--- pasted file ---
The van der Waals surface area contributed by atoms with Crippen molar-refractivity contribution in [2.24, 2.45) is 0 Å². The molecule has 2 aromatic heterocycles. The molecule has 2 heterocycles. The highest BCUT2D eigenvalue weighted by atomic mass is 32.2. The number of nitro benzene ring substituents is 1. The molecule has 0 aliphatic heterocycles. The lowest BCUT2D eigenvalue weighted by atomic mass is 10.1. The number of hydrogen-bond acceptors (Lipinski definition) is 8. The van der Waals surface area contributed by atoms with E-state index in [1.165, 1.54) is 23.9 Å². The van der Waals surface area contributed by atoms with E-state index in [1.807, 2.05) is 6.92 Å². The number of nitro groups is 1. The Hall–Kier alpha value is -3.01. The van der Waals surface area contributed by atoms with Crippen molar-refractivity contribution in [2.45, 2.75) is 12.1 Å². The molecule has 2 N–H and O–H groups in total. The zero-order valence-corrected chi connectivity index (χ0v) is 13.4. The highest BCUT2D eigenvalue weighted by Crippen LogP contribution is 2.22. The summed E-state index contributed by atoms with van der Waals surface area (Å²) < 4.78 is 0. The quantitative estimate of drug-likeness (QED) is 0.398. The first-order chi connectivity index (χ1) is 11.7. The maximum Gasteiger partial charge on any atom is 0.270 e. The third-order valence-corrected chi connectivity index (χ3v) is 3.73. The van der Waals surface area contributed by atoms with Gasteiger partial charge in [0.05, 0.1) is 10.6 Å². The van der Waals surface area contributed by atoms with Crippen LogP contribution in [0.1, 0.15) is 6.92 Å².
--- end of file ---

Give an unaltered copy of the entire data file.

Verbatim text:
The van der Waals surface area contributed by atoms with Crippen molar-refractivity contribution in [2.24, 2.45) is 0 Å². The molecule has 2 aromatic heterocycles. The molecule has 2 heterocycles. The highest BCUT2D eigenvalue weighted by atomic mass is 32.2. The number of nitro benzene ring substituents is 1. The molecule has 0 aliphatic heterocycles. The lowest BCUT2D eigenvalue weighted by atomic mass is 10.1. The number of hydrogen-bond acceptors (Lipinski definition) is 8. The van der Waals surface area contributed by atoms with E-state index in [1.165, 1.54) is 23.9 Å². The van der Waals surface area contributed by atoms with E-state index in [1.807, 2.05) is 6.92 Å². The number of nitro groups is 1. The Hall–Kier alpha value is -3.01. The van der Waals surface area contributed by atoms with Crippen molar-refractivity contribution in [2.45, 2.75) is 12.1 Å². The molecule has 2 N–H and O–H groups in total. The zero-order valence-corrected chi connectivity index (χ0v) is 13.4. The highest BCUT2D eigenvalue weighted by Crippen LogP contribution is 2.22. The summed E-state index contributed by atoms with van der Waals surface area (Å²) < 4.78 is 0. The quantitative estimate of drug-likeness (QED) is 0.398. The first-order chi connectivity index (χ1) is 11.7. The maximum Gasteiger partial charge on any atom is 0.270 e. The third-order valence-corrected chi connectivity index (χ3v) is 3.73. The van der Waals surface area contributed by atoms with Gasteiger partial charge in [0.05, 0.1) is 10.6 Å². The van der Waals surface area contributed by atoms with Crippen LogP contribution in [0.1, 0.15) is 6.92 Å².